If you want to travel to Venice by water but don’t want to spend the steep price for a water taxi then an Alilaguna water bus is a great option. The Alilaguana water buses connect from VCE to Piazza San Marco which is on the other side of Venice from Piazzale Roma. Tickets cost €15 one-way and the journey usually takes a little over an hour so if you have some time and want to take the scenic route, this is the perfect way to do so. You can purchase your ticket on their website ahead of time (they often offer discounts online) or you can purchase it from a ticket machine at the airport.
Why not the train?
Getting to Venice by train from Venice Marco Polo Airport is incredibly ineffective. Although there is a train station in Venice it does not have direct connections to the airport therefore you’d have to take a bus part of the way and transfer. It would be much faster and easier to take one of the options above!
Getting to Venice by Train from Another City in Italy
If you are traveling to Venice from another city in Italy (or somewhere else in Europe) you can most likely get to Venice easily by train. Both Trenitalia and Italo, the two Italian train companies, have routes to Venice from other cities in Italy but keep in mind that Italo usually only has routes from other major cities while Trenitalia has lines for both major cities and many smaller areas.
The station you’ll look for when purchasing a ticket to Venice is Stazione di Venezia Santa Lucia or just Venezia Santa Lucia. If you try looking for “Venice” you won’t find it since all of the station names are in Italian.
You can purchase your train tickets at any train station, online, or on the Trenitalia or Italo apps. There are also third-party websites that you can purchase tickets from that occasionally offer discounts but sometimes you have to exchange them at the station so be sure to get to the station early if that’s the case.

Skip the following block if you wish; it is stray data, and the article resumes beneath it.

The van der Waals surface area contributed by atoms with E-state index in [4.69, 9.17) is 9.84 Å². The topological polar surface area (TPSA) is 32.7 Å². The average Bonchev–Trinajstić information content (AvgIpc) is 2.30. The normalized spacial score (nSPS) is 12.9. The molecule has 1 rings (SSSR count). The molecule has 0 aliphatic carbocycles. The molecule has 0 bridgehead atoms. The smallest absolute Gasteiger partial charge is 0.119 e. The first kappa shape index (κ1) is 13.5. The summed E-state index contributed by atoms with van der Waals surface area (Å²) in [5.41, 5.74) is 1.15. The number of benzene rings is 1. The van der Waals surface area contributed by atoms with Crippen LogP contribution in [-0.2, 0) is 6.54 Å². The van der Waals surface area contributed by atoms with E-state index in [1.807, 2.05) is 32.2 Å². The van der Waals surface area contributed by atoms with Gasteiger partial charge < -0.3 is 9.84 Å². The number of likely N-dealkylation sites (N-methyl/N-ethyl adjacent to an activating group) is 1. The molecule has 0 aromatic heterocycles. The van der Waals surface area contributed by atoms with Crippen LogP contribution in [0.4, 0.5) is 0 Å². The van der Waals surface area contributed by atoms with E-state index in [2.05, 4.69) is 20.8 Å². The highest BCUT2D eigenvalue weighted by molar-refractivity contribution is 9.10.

One important thing to remember when traveling by public transportation in Italy whether it’s between cities or from sight to sight is to validate your ticket. For tickets purchased in advance online or on one of the apps, you do not need to do this step because your ticket is already validated. However, if you purchase your ticket at a station you will need to do this or risk getting a hefty fine. Don’t worry, these small green machines to validate your tickets are all over the stations and it only takes a moment!
Transportation in Venice
Walking in Venice
Because Venice was built on water, there are no roads in Venice, only canals and footbridges so in order to get around Venice you’re going to do a lot of walking. Thankfully, Venice is a very walkable city. But keep in mind that although it is smaller than most major cities, it can still take you 30+ minutes to walk somewhere so plan accordingly with the timing of your activities when creating your Venice itinerary.
Getting Around Venice by Water
Vaporetto (Water Buses)
Water buses not only run from Marco Polo Airport (VCE) to the city center of Venice, but they also run within Venice. They are also useful if you plan to visit Burano or Murano. A one-way ticket is valid for 60 minutes and costs around €7. Water buses typically run daily from 4:30am-12:30am.
Main Vaporetto Lines
- Line 1: This is the most popular line for sightseeing. It travels down the Grand Canal from Piazzale Roma to Venezia Lido stopping along the way to Piazza San Marco and the Rialto Bridge.
- Line 3: Piazzale Roma to Murano.
- Line 7: Piazza San Marco to Murano.
- Line 10: Piazza San Marco to Lido.
- Line 18: Lido to Murano